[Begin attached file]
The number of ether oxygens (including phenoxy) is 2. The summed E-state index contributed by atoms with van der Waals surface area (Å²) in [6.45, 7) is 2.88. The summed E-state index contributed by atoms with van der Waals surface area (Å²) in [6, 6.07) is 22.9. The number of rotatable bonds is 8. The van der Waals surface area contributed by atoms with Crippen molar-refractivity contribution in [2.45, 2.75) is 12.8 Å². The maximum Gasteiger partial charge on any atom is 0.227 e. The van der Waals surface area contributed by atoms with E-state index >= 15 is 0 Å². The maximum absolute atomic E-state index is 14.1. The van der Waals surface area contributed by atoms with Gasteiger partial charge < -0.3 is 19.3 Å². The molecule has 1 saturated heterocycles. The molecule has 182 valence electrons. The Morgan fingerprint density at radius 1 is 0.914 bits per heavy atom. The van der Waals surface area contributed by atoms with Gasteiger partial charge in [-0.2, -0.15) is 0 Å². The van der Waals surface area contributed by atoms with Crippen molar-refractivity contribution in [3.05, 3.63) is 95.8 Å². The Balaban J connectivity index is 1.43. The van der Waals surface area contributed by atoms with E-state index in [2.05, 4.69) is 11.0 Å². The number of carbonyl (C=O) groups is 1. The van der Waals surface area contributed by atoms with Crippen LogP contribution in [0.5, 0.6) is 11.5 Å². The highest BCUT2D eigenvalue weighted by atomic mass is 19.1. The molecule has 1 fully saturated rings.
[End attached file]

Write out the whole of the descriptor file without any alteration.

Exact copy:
The number of ether oxygens (including phenoxy) is 2. The summed E-state index contributed by atoms with van der Waals surface area (Å²) in [6.45, 7) is 2.88. The summed E-state index contributed by atoms with van der Waals surface area (Å²) in [6, 6.07) is 22.9. The number of rotatable bonds is 8. The van der Waals surface area contributed by atoms with Crippen molar-refractivity contribution in [2.45, 2.75) is 12.8 Å². The maximum Gasteiger partial charge on any atom is 0.227 e. The van der Waals surface area contributed by atoms with E-state index >= 15 is 0 Å². The maximum absolute atomic E-state index is 14.1. The van der Waals surface area contributed by atoms with Gasteiger partial charge < -0.3 is 19.3 Å². The molecule has 1 saturated heterocycles. The molecule has 182 valence electrons. The Morgan fingerprint density at radius 1 is 0.914 bits per heavy atom. The van der Waals surface area contributed by atoms with Gasteiger partial charge in [-0.2, -0.15) is 0 Å². The van der Waals surface area contributed by atoms with Crippen molar-refractivity contribution in [3.05, 3.63) is 95.8 Å². The Balaban J connectivity index is 1.43. The van der Waals surface area contributed by atoms with E-state index in [2.05, 4.69) is 11.0 Å². The number of carbonyl (C=O) groups is 1. The van der Waals surface area contributed by atoms with Crippen LogP contribution in [0.5, 0.6) is 11.5 Å². The highest BCUT2D eigenvalue weighted by atomic mass is 19.1. The molecule has 1 fully saturated rings.